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Monday, May 20, 2013

A Thought on the Proposed Built-In Wiretap Capability

The paper CALEA II: Risks of Wiretap Modifications to Endpoints raises very good points about the dangers of requiring vendors to build a wiretap capability into communications technology. I wanted to add a thought.

Let’s say that this capability is built in. As the above paper noted, an attacker can exploit the wiretap capability (which is, of course, simply a known, built-in vulnerability) to monitor the conversation. This may, or may not, alarm law enforcement authorities who are pushing for adding this capability. What should alarm them is that their conversations can also be monitored — that is, the attackers can keep tabs on the law enforcement authorities who are trying to catch the attackers! In other words, the tool intended for catching criminals can also be used to monitor the attempts to catch them.

Saying that vendors can build the vulnerability in such a way that only authorized eavesdroppers (read: law enforcement authorities) can use it underestimates the resourcefulness of attackers, and overestimates the capacity of humans both to design procedures that are flawless, and to carry out those procedures. Quoting from another report [1]:

Finally, no security should ever rely solely on secrecy of defensive mechanisms and countermeasures. While not publishing details of security mechanisms is perfectly acceptable as one security mechanism, it is perhaps the one most easily breached, especially in this age of widespread information dissemination. Worse, it provides a false sense of security. Dumpster diving, corporate espionage, outright bribery, and other techniques can discover secrets that companies and organizations wish to keep hidden; indeed, in many cases, organizations are unaware of their own leaking of information. A perhaps classic example occurred when lawyers for the DVD Copyright Control Association sued to prevent the release of code that would decipher any DVD movie file. They filed a declaration containing the source code of the algorithm. One day later, they asked the court to seal the declaration from public view — but the declaration had been posted to several Internet web sites, including one that had over 21,000 downloads of the declaration! [2] More recently, Fox News reported that information posing “a direct threat to U.S. troops … was posted carelessly to file servers by government agencies and contractors, accessible to anyone online” [3], and thefts of credit card numbers and identities are reported weekly and growing in number.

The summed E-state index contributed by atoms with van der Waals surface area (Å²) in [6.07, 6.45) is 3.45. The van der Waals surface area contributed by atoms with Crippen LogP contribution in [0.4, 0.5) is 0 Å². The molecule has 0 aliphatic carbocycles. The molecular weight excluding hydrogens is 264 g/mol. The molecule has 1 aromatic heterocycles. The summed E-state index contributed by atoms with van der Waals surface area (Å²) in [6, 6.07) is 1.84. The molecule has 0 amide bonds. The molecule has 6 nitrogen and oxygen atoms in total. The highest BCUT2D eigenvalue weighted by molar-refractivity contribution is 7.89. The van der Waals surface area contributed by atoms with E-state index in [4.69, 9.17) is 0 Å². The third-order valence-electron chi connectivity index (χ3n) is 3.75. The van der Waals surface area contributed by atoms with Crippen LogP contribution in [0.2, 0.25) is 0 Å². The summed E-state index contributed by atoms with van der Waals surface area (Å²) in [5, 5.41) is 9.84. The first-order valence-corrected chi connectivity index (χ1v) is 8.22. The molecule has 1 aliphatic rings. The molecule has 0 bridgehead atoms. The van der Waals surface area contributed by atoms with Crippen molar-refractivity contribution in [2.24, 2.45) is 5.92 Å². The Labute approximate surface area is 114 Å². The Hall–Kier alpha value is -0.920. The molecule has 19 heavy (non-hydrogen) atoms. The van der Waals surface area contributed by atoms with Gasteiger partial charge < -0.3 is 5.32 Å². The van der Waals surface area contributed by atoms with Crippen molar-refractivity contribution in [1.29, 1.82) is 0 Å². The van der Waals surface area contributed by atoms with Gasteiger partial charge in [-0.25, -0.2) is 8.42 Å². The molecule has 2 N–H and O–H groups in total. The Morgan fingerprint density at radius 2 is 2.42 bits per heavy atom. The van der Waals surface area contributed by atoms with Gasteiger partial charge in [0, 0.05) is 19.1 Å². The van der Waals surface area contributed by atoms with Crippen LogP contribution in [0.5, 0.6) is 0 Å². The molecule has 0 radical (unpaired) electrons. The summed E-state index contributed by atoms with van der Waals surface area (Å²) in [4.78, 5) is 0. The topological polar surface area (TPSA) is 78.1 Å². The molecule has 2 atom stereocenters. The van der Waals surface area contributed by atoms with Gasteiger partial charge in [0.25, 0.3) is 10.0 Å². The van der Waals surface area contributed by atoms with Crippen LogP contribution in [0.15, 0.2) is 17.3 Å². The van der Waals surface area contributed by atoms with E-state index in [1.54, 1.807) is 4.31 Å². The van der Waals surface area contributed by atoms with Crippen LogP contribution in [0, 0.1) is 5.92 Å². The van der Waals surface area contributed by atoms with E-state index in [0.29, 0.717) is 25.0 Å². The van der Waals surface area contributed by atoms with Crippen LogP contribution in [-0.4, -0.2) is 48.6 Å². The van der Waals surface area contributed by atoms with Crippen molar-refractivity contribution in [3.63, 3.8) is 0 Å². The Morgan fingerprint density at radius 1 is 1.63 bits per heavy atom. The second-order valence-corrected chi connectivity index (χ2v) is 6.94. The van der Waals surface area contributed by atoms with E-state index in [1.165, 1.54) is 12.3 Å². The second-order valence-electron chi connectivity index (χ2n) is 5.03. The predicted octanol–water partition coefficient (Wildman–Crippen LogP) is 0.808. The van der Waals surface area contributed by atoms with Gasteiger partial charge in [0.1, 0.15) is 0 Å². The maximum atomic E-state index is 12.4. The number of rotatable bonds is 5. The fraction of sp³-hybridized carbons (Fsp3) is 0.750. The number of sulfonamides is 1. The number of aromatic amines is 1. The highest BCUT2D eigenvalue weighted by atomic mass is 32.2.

So, the alternative is to give law enforcement communications tools without these eavesdropping capabilities. Now, there are two sets of communications technology out there: those with built-in wiretaps, and those without built-in wiretaps. How long the market for the latter can be restricted to law enforcement is anyone’s guess, but there is no doubt that those wiretap-free tools will become available to people not engaged in active law enforcement. Restrictions on that type of technology fail quickly.

This point, I think, strengthens what the above paper is saying. Not only does it pose “serious consequences for the economic well-being and national security of the United States” as the paper says, it also hampers the effectiveness of law enforcement.

References

  1. M. Bishop, “Overview of Red Team Reports”, Office of the Secretary of State of California, 1500 11th St, Sacramento, CA 95814 (July 2007); available at http://www.sos.ca.gov/voting-systems/oversight/ttbr/red-overview.pdf
  2. Declan McCullagh, “DVD Lawyers Make Secret Public”, Wired News (Jan. 26, 2000); available at http://www.wired.com/politics/law/news/2000/01/33922
  3. Associated Press, “Government Agencies Posting Sensitive ‘Need to Know’ Material Online”, Fox News (July 12, 2007); available at http://www.foxnews.com/story/0,2933,289011,00.html

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